Growth isn’t Working

Globalisation is failing the world’s poorest people. Global economic growth has delivered negligible returns to the poor, and it is causing climate change which will jeopardise lives and livelihoods in the developing world.

January 23, 2006 // Written by:

Andrew Simms,David Woodward

Growth isn’t working: the uneven distribution of benefits and costs from economic growth shows that globalisation is failing the world’s poorest as their share of the benefits of growth plummet, and accelerating climate change hurts the poorest most.

The report reveals that the share of benefits from global economic growth reaching the world’s poorest people is actually shrinking, while they continue to bear an unfair share of the costs. New figures show that growth was less effective at passing on benefits to the poorest in the 1990’s than it was even in the 1980’s- the so-called ‘lost decade for development’ - and an age of rising climate chaos will worsen their prospects.

The report says that the notion that global economic growth is the only way of reducing poverty for the world’s poorest people is the self-serving rhetoric of those who already enjoy the greatest share of world income. It's authors argue that to achieve real progress we need to change in the way we think about and discuss economic issues, and break out of the confines of mainstream economic thinking. We also need a shift in power relations, both globally and nationally, to move power from developed countries, elites and commercial interests to the majority of the world’s population, the poor.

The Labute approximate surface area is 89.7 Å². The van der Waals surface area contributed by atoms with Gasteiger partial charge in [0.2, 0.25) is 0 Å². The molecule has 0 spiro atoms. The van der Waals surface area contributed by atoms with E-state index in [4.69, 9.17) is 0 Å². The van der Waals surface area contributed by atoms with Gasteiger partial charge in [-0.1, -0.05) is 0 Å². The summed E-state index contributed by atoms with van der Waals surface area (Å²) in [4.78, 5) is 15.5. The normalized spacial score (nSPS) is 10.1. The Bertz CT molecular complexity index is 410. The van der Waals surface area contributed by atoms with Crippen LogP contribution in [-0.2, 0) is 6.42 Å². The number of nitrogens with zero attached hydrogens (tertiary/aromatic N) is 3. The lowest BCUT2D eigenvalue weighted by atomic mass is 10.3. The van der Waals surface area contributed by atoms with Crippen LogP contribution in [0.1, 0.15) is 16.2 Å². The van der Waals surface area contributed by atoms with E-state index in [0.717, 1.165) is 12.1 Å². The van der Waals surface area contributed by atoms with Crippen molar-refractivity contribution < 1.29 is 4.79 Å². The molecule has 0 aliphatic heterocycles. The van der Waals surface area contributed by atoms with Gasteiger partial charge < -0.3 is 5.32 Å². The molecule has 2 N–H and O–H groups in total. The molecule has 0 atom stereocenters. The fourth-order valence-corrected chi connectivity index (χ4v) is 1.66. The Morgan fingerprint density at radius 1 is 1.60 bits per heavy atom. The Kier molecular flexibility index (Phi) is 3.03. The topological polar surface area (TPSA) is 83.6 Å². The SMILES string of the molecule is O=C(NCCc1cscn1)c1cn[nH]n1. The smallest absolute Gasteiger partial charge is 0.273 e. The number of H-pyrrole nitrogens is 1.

International Development, Energy & Climate Change

Download free PDF

nef publications are licensed under a Creative Commons license. You are free to quote, copy and share this publication, as long as you attribute it to nef and do not use it for commerical purposes. Please contact us if you are interested in translating a nef publication.

comments powered by Disqus

More Publications

Publication // May 12, 2016

Looking through the wellbeing kaleidoscope

Results from the European Social Survey


Publication // May 9, 2016

Fish dependence – 2016 update

The reliance of the EU on fish from elsewhere